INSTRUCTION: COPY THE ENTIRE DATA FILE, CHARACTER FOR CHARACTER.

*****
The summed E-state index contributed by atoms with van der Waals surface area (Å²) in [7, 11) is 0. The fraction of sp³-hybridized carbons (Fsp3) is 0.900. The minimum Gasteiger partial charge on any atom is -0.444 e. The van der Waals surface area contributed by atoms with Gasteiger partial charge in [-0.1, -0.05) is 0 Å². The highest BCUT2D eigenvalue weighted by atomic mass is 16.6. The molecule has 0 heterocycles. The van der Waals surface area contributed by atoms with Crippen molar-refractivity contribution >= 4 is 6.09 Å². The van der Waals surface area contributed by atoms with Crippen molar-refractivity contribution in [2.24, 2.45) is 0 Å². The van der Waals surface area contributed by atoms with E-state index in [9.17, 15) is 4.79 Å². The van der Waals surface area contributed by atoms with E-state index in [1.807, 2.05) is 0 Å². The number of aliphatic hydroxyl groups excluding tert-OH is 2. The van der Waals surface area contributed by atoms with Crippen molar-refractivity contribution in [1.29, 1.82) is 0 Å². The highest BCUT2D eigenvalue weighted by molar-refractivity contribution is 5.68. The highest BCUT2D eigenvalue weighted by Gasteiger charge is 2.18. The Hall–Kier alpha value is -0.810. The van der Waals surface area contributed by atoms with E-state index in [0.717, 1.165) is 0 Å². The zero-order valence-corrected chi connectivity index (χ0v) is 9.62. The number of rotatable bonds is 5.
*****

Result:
The summed E-state index contributed by atoms with van der Waals surface area (Å²) in [7, 11) is 0. The fraction of sp³-hybridized carbons (Fsp3) is 0.900. The minimum Gasteiger partial charge on any atom is -0.444 e. The van der Waals surface area contributed by atoms with Gasteiger partial charge in [-0.1, -0.05) is 0 Å². The highest BCUT2D eigenvalue weighted by atomic mass is 16.6. The molecule has 0 heterocycles. The van der Waals surface area contributed by atoms with Crippen molar-refractivity contribution >= 4 is 6.09 Å². The van der Waals surface area contributed by atoms with Crippen molar-refractivity contribution in [2.24, 2.45) is 0 Å². The van der Waals surface area contributed by atoms with E-state index in [9.17, 15) is 4.79 Å². The van der Waals surface area contributed by atoms with E-state index in [1.807, 2.05) is 0 Å². The number of aliphatic hydroxyl groups excluding tert-OH is 2. The van der Waals surface area contributed by atoms with Crippen molar-refractivity contribution in [1.29, 1.82) is 0 Å². The highest BCUT2D eigenvalue weighted by molar-refractivity contribution is 5.68. The highest BCUT2D eigenvalue weighted by Gasteiger charge is 2.18. The Hall–Kier alpha value is -0.810. The van der Waals surface area contributed by atoms with E-state index in [0.717, 1.165) is 0 Å². The zero-order valence-corrected chi connectivity index (χ0v) is 9.62. The number of rotatable bonds is 5.